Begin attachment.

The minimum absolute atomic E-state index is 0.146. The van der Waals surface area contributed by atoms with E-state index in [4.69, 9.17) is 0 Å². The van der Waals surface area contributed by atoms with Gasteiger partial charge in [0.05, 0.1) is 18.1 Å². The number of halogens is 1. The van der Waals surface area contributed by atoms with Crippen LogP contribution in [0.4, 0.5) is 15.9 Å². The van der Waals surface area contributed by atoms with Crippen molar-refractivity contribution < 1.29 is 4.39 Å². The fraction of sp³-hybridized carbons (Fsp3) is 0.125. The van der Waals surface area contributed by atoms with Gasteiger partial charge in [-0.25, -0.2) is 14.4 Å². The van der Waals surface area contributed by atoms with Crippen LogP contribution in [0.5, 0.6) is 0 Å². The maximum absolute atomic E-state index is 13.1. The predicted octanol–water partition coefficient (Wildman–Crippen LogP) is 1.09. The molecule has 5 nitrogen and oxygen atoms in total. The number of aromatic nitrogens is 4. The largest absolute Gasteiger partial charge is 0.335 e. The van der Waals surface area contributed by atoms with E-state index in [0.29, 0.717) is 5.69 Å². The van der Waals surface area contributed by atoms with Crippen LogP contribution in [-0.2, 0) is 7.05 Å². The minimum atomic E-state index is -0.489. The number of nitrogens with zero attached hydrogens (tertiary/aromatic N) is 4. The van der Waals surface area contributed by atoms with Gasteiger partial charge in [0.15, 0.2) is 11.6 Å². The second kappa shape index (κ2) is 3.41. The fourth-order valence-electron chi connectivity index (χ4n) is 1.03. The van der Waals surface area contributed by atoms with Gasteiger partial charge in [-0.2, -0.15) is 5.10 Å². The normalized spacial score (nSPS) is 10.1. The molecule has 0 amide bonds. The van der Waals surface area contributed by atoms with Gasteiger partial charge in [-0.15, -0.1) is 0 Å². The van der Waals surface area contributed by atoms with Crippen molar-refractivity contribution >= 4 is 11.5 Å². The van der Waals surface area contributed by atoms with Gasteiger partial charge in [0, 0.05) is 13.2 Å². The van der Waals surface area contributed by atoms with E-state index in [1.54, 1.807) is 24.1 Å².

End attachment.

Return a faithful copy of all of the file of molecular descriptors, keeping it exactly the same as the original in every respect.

The minimum absolute atomic E-state index is 0.146. The van der Waals surface area contributed by atoms with E-state index in [4.69, 9.17) is 0 Å². The van der Waals surface area contributed by atoms with Gasteiger partial charge in [0.05, 0.1) is 18.1 Å². The number of halogens is 1. The van der Waals surface area contributed by atoms with Crippen LogP contribution in [0.4, 0.5) is 15.9 Å². The van der Waals surface area contributed by atoms with Crippen molar-refractivity contribution < 1.29 is 4.39 Å². The fraction of sp³-hybridized carbons (Fsp3) is 0.125. The van der Waals surface area contributed by atoms with Gasteiger partial charge in [-0.25, -0.2) is 14.4 Å². The van der Waals surface area contributed by atoms with Crippen LogP contribution in [0.5, 0.6) is 0 Å². The maximum absolute atomic E-state index is 13.1. The predicted octanol–water partition coefficient (Wildman–Crippen LogP) is 1.09. The molecule has 5 nitrogen and oxygen atoms in total. The number of aromatic nitrogens is 4. The largest absolute Gasteiger partial charge is 0.335 e. The van der Waals surface area contributed by atoms with E-state index in [0.29, 0.717) is 5.69 Å². The van der Waals surface area contributed by atoms with Crippen LogP contribution in [-0.2, 0) is 7.05 Å². The minimum atomic E-state index is -0.489. The number of nitrogens with zero attached hydrogens (tertiary/aromatic N) is 4. The van der Waals surface area contributed by atoms with Gasteiger partial charge in [0.15, 0.2) is 11.6 Å². The second kappa shape index (κ2) is 3.41. The fourth-order valence-electron chi connectivity index (χ4n) is 1.03. The van der Waals surface area contributed by atoms with Gasteiger partial charge in [-0.2, -0.15) is 5.10 Å². The normalized spacial score (nSPS) is 10.1. The molecule has 0 amide bonds. The van der Waals surface area contributed by atoms with Gasteiger partial charge in [-0.15, -0.1) is 0 Å². The van der Waals surface area contributed by atoms with Crippen molar-refractivity contribution >= 4 is 11.5 Å². The van der Waals surface area contributed by atoms with Gasteiger partial charge in [0, 0.05) is 13.2 Å². The van der Waals surface area contributed by atoms with E-state index in [1.54, 1.807) is 24.1 Å².